But what won my heart was the lemon tree next to a small patio –’ the wine patio’ it is now called – at the side of the house; a part of a large garden area that cascades down the hillside.

The home’s previous owners took good care of it – they’ve owned it since it was built eight years ago – it was their retirement daydream.
As with all homes, though, new owners have a plan for making it their own and improving it  – we certainly do with this place.  We packed garden gloves, work tee-shirts and blue jeans on this trip and are putting them to use during the short time we have here this winter.

The garden needs some TLC
There’s painting, pruning and planting to be done.
Colors speak to the soul - we want this place to shout!

Out with the old and in with some new.

Temptations at a furniture store
It will take awhile, but I hope you’ll come on long on our journey in this new adventure.  It may lead to a new blog, or our efforts may be recorded every so often on these pages.  For now – it is time to do a little Christmas decorating. . . 

Christmas – in terms of celebration – in Greece comes in second to Easter.  So my next post will take you on a tour of Christmas shopping and decorating ~ we do hope your holidays are going well and that you are sprinkled with a bit of Christmas magic as well!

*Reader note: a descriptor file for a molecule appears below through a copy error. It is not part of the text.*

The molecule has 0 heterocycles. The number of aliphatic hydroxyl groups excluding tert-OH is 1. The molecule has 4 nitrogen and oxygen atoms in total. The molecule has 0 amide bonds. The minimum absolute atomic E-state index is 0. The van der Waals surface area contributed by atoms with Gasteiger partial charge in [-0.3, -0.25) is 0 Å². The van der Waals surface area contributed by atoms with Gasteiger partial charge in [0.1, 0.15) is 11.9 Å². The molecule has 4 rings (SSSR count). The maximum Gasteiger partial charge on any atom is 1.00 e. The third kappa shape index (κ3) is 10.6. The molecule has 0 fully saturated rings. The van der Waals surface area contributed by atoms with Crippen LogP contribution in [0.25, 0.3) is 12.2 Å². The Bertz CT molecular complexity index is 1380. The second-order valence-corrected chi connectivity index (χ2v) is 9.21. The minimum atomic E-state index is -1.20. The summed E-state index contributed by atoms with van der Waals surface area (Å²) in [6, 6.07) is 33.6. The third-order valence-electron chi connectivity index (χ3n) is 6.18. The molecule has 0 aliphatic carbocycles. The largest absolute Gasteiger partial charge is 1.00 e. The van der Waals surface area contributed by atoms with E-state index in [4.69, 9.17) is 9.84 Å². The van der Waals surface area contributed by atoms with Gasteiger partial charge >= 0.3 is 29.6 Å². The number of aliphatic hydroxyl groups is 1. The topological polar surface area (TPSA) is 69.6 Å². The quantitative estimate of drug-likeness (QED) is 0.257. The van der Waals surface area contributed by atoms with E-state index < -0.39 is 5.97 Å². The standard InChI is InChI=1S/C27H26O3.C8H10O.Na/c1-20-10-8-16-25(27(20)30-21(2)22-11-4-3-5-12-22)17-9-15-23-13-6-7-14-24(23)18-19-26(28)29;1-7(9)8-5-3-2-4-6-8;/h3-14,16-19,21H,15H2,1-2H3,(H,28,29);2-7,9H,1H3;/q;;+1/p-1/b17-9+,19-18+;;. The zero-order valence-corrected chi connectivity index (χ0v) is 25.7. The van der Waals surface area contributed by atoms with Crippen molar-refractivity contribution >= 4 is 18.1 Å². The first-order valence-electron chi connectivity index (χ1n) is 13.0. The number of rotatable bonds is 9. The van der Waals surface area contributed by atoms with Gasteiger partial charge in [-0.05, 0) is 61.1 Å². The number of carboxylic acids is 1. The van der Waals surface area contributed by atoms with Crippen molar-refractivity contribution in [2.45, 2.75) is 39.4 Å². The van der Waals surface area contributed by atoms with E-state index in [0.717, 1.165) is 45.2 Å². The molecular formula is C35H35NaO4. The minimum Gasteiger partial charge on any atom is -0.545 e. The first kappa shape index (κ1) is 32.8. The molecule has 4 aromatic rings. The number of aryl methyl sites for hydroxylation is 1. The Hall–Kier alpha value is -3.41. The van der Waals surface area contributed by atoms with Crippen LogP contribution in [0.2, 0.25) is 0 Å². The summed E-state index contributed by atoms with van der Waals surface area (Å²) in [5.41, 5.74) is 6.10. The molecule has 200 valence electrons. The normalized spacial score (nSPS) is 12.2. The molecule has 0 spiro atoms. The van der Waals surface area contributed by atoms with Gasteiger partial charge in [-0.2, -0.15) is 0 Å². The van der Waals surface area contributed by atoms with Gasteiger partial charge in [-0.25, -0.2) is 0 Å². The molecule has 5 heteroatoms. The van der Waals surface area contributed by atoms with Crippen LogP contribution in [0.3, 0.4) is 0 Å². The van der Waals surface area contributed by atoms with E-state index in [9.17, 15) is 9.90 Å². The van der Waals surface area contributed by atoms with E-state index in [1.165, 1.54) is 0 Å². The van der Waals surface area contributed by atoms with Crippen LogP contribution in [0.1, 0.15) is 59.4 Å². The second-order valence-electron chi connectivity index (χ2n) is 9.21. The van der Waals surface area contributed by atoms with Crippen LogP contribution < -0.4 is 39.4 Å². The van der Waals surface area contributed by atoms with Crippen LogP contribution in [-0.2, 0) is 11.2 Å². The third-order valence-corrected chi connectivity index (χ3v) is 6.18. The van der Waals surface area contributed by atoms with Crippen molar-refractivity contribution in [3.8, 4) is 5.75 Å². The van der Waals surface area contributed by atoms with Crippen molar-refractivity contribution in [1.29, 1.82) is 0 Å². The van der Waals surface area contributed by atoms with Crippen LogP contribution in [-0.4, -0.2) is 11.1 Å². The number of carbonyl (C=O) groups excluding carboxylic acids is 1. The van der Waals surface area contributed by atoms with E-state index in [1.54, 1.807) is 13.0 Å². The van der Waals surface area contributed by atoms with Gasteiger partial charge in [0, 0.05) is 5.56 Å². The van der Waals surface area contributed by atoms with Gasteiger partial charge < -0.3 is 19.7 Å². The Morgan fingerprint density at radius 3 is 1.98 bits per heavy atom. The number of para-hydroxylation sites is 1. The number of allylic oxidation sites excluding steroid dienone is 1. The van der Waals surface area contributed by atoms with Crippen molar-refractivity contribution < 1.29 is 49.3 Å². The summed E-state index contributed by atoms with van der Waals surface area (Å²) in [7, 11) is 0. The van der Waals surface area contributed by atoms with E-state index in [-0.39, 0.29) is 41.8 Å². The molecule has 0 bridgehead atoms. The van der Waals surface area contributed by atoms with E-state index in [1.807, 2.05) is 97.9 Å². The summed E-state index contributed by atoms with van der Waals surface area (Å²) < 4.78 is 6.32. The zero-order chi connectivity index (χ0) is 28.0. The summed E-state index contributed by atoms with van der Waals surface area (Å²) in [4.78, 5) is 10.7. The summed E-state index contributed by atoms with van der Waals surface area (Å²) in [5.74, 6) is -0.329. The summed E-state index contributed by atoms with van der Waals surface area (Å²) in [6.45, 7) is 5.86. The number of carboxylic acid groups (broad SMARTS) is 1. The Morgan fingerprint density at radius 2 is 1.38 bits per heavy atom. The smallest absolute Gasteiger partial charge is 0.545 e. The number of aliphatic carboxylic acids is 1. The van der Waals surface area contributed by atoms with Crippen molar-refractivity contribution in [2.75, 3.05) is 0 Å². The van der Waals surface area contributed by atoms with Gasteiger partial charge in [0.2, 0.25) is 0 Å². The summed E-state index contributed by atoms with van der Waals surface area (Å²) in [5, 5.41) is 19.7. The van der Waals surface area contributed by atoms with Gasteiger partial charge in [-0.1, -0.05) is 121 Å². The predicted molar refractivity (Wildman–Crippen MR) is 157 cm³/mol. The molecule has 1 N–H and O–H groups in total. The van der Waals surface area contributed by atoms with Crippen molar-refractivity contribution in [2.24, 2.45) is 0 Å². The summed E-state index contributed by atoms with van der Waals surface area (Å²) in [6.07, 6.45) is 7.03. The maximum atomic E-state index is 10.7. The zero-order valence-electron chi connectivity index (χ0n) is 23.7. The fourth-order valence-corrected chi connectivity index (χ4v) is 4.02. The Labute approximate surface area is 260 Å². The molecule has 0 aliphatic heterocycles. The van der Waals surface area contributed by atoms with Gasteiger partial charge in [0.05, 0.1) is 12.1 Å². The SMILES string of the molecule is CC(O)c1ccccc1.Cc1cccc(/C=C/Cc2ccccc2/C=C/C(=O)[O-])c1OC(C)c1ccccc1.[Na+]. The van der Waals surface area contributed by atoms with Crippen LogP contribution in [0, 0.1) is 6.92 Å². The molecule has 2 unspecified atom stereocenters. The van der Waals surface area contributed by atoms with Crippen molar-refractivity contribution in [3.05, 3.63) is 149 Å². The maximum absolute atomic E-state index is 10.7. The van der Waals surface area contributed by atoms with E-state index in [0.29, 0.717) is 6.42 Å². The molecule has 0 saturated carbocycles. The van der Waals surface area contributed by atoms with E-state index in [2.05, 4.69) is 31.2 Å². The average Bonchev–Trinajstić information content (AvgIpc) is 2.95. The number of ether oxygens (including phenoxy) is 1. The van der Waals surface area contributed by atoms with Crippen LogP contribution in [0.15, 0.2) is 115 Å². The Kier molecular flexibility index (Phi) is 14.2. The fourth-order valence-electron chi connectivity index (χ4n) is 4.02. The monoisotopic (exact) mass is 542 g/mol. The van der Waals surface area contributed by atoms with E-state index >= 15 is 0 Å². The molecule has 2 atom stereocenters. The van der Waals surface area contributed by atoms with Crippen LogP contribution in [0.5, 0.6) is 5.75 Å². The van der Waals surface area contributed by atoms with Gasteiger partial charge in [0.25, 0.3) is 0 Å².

If I am able to find internet I’ll be linking up with my usual blogosphere buddies this week. Visit them for some amazing travels and decorating ideas:

Travel Photo Thursday – Budget Traveler’s Sandbox  
Travel Inspiration – Reflections En Route  
Mosaic Monday – Lavender Cottage Gardening

Thursday, December 11, 2014

Chasing Daydreams – and then. . .

Egad, we are back chasing the daydream.

You know, it’s the one we were after last spring and summer in Greece. The one that got away.

Roadside trees middle of Nevada - 2014
We were thankful for so many of you who followed the adventure here and offered words of encouragement and support as the purchase of ‘the stone house on the hill’ fell through because its owners found they didn’t have the documentation to sell it.